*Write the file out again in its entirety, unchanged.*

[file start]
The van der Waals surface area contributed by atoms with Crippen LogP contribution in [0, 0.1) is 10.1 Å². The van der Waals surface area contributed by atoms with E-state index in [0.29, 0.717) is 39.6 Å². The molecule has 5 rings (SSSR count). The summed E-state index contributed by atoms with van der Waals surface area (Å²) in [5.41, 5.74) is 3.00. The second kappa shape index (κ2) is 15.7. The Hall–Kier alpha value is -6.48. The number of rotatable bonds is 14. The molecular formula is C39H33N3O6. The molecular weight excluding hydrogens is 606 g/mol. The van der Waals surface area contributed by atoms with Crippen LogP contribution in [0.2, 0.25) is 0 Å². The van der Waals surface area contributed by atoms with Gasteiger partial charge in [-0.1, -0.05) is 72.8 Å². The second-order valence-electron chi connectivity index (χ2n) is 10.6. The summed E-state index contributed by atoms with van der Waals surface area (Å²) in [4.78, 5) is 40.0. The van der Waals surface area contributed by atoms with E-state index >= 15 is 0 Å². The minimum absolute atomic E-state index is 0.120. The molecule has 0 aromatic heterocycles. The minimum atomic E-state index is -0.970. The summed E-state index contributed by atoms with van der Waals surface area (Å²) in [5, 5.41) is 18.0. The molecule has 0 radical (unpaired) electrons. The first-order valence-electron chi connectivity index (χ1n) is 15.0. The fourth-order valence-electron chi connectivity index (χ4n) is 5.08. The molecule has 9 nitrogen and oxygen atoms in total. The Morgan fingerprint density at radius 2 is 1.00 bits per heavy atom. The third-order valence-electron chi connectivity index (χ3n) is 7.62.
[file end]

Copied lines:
The van der Waals surface area contributed by atoms with Crippen LogP contribution in [0, 0.1) is 10.1 Å². The van der Waals surface area contributed by atoms with E-state index in [0.29, 0.717) is 39.6 Å². The molecule has 5 rings (SSSR count). The summed E-state index contributed by atoms with van der Waals surface area (Å²) in [5.41, 5.74) is 3.00. The second kappa shape index (κ2) is 15.7. The Hall–Kier alpha value is -6.48. The number of rotatable bonds is 14. The molecular formula is C39H33N3O6. The molecular weight excluding hydrogens is 606 g/mol. The van der Waals surface area contributed by atoms with Crippen LogP contribution in [0.2, 0.25) is 0 Å². The van der Waals surface area contributed by atoms with Gasteiger partial charge in [-0.1, -0.05) is 72.8 Å². The second-order valence-electron chi connectivity index (χ2n) is 10.6. The summed E-state index contributed by atoms with van der Waals surface area (Å²) in [4.78, 5) is 40.0. The van der Waals surface area contributed by atoms with E-state index >= 15 is 0 Å². The minimum absolute atomic E-state index is 0.120. The molecule has 0 aromatic heterocycles. The minimum atomic E-state index is -0.970. The summed E-state index contributed by atoms with van der Waals surface area (Å²) in [5, 5.41) is 18.0. The molecule has 0 radical (unpaired) electrons. The first-order valence-electron chi connectivity index (χ1n) is 15.0. The fourth-order valence-electron chi connectivity index (χ4n) is 5.08. The molecule has 9 nitrogen and oxygen atoms in total. The Morgan fingerprint density at radius 2 is 1.00 bits per heavy atom. The third-order valence-electron chi connectivity index (χ3n) is 7.62.